Using Eclipse CDT in Ubuntu

One of the first IDEs that I used was Visual Studio 6.0 (shudder). It was a daunting experience, both the IDE and compiler were buggy, I remember having to reformulate perfectly valid programs to avoid internal compiler errors, standard compliance was something unheard of. I’m not sure how I didn’t give up programming altogether. The reason I used it despite all the problems is that I didn’t know about anything better at that time and due to the work requirements. Fortunately none of these is longer the case.

I’ve used several IDEs since then and my current IDE of choice is Eclipse which I think is a brilliant piece of software. It is a multi-language IDE which supports pretty much every well-known computer language and a few esoteric ones either via plugins or specialized versions of IDE. I’m not using the term “programming language” intentionally because Eclipse supports languages that have little to do with programming, at least in its usual definition. For example, I wrote my PhD thesis using TeXlipse, a plugin that add LaTeX support to Eclipse. The new AMPL IDE is also based on Eclipse.

In this post I’ll share my experience with setting up Eclipse CDT in Linux, namely Ubuntu 13.04 which happens to be the OS I have right now.

The version of Eclipse that comes in Ubuntu repositories is usually a bit outdated. So I recommend using the latest version from Eclipse Downloads. The price to pay for this, however, is that the latest version will not be as well-integrated with Ubuntu as the one from the repositories.

In particular, you can’t add the Eclipse executable directly to the Unity Launcher, you have to do it via a .desktop file like this one which should be placed in the Eclipse directory. This .desktop file assumes that you have Eclipse installed in /opt/eclipse. If this is not the case, edit the file changing the path to icon.xpm appropriately. Then you can add Eclipse to the Launcher by dragging the Eclipse.desktop file there or running it and choosing “Lock to Launcher” in the context menu. And voilà: you have a shiny blue Eclipse icon in the Launcher.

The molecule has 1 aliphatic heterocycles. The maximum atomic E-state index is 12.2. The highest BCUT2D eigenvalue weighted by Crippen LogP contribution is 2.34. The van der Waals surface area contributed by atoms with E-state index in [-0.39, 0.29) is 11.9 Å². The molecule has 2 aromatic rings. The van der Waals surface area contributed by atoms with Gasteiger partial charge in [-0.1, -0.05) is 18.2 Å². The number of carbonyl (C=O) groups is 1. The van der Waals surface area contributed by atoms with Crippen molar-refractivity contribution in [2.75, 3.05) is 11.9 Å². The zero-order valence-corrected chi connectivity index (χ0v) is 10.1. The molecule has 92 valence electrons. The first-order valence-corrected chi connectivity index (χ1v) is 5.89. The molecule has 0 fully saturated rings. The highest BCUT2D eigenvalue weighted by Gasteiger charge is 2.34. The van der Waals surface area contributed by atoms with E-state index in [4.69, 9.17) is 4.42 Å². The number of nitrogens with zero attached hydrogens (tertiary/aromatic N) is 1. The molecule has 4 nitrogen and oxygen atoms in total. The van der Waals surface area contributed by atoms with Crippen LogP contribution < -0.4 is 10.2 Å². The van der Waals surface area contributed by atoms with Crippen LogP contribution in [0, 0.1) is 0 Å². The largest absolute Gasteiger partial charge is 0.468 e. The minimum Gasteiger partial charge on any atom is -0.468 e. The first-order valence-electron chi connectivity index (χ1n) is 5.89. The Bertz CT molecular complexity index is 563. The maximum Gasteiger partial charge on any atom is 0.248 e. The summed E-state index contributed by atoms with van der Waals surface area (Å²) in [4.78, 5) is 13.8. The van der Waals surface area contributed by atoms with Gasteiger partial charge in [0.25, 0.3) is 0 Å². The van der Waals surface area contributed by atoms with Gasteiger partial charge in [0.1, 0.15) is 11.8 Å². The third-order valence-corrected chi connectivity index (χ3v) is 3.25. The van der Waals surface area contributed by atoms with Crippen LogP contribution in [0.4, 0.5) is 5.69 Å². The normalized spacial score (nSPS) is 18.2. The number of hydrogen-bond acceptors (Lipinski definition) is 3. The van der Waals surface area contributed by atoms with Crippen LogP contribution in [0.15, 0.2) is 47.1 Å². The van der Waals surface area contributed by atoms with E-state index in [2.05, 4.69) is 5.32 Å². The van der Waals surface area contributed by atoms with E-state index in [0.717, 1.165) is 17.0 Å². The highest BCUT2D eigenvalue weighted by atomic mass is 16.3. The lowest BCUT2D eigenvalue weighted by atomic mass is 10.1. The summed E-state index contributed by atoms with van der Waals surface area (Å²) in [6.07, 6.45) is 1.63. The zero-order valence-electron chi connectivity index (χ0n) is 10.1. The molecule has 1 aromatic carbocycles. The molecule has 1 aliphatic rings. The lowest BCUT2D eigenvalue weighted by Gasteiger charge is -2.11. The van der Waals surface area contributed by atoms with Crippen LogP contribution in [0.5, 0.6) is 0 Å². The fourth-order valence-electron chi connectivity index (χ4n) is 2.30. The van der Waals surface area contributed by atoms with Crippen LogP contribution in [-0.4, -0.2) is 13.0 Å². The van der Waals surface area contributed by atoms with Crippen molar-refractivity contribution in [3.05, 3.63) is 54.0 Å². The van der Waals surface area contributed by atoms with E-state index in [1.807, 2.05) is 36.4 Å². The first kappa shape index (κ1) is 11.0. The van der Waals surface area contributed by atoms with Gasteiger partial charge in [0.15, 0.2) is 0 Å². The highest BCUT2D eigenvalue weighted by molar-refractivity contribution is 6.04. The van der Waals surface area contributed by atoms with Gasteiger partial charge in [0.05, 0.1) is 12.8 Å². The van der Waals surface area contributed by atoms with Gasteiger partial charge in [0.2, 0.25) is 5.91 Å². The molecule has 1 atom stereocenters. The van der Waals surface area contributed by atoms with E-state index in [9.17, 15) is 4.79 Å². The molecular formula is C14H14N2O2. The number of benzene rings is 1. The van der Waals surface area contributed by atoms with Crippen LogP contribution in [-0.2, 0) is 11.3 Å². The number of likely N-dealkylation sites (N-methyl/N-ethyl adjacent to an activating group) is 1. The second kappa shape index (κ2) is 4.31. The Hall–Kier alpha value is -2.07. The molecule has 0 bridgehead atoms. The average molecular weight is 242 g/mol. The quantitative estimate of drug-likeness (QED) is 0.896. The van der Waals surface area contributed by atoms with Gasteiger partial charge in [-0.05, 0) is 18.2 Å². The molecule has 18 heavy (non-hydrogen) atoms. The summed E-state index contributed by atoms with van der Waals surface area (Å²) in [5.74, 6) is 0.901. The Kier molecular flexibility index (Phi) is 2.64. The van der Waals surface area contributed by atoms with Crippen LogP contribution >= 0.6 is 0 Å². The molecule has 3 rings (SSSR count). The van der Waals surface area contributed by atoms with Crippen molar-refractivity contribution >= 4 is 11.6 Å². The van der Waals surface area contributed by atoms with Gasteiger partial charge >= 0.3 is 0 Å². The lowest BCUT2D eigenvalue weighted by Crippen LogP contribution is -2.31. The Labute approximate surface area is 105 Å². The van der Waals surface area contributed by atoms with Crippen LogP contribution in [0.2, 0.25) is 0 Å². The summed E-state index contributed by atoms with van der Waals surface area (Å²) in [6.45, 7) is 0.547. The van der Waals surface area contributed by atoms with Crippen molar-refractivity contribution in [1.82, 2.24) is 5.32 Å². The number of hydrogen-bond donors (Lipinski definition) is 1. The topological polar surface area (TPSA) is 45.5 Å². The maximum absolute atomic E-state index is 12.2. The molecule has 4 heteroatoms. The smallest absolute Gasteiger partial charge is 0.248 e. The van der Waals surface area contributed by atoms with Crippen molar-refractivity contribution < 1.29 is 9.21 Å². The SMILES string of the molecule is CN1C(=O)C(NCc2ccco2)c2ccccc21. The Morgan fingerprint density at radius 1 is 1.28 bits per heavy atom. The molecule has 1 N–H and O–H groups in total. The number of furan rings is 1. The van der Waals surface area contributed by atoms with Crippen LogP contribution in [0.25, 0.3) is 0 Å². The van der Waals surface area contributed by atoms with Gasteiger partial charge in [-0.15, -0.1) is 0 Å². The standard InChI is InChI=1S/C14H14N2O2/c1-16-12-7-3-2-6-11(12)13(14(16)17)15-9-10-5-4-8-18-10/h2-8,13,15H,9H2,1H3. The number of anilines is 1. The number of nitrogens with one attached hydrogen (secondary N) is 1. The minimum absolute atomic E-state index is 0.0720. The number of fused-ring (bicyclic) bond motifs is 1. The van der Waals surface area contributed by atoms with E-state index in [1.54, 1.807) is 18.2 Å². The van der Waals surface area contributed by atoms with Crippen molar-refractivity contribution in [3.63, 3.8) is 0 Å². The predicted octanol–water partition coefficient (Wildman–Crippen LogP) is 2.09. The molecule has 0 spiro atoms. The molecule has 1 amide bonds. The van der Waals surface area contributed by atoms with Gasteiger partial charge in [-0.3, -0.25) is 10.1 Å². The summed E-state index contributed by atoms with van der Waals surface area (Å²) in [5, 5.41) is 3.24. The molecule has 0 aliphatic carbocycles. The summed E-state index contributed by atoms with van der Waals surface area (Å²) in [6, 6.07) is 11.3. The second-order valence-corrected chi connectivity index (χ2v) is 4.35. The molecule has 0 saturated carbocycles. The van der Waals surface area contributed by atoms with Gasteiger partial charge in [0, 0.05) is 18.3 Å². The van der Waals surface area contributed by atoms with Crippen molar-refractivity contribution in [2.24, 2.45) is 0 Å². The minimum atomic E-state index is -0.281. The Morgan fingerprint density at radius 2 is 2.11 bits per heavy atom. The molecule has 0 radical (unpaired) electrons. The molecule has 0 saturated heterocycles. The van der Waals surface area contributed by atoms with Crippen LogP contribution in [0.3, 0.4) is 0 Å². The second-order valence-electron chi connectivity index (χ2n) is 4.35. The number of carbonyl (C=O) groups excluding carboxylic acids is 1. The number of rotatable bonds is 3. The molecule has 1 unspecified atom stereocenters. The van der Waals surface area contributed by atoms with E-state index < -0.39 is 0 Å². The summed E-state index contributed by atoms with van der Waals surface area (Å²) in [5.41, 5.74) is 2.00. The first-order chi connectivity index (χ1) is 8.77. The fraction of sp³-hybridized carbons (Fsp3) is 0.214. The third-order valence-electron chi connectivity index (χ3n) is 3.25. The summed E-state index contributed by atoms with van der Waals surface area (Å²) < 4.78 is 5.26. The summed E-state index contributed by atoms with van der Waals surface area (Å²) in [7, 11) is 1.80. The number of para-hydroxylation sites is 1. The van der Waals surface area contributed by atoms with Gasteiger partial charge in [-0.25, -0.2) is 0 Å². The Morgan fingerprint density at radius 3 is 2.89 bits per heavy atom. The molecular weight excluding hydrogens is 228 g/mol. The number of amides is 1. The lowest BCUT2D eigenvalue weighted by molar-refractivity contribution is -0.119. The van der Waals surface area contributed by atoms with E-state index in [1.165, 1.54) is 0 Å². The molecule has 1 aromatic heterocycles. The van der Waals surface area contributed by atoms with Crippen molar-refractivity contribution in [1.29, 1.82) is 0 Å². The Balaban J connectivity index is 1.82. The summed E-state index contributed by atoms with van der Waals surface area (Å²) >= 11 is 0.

Now from trivial stuff to something more interesting. If you have ever worked with Eclipse project generated with CMake, you have probably noticed that there are a few annoying errors that are not cleared between the builds:

The fix for this problem, the idea of which I borrowed from this blog post, has been accepted in CMake and will hopefully appear in version 2.8.12. In the meantime you can either use the developement version of CMake or manually change the error parser from “GNU gmake Error Parser 6.0 (Deprecated)” to “GNU gmake Error Parser 7.0” in Project Properties:

Another problem that I had recently is a very slow debugging experience. For example, it took more than 30 seconds to populate the Debug view showing the list of threads and the call stack. The tooltips with information about variables’ values and types were also populated very slowly. As it turned out the problem was in gdb and updating to version 7.6 built from the source resolved it (gdb version 7.6-5ubuntu2 from Ubuntu repositories was not good enough):

$ sudo apt-get install libncurses5-dev
$ wget
$ tar xzf gdb-7.6.tar.gz
$ ./configure
$ make -j6
$ sudo checkinstall

I actually planned to write about a few more things, but it turned out that the things I wanted to write about have been fixed in the latest version of Eclipse and no longer require any user intervention. The pace of Eclipse development is pretty high and bugs are often fixed quickly, so it is important to have the most recent version of the software.


If Eclipse complains about some C++11 library feature add __GXX_EXPERIMENTAL_CXX0X__ to Preprocessor Symbols in Project Properties -> C++ Include Paths and Symbols and rebuild the index:

Happy coding!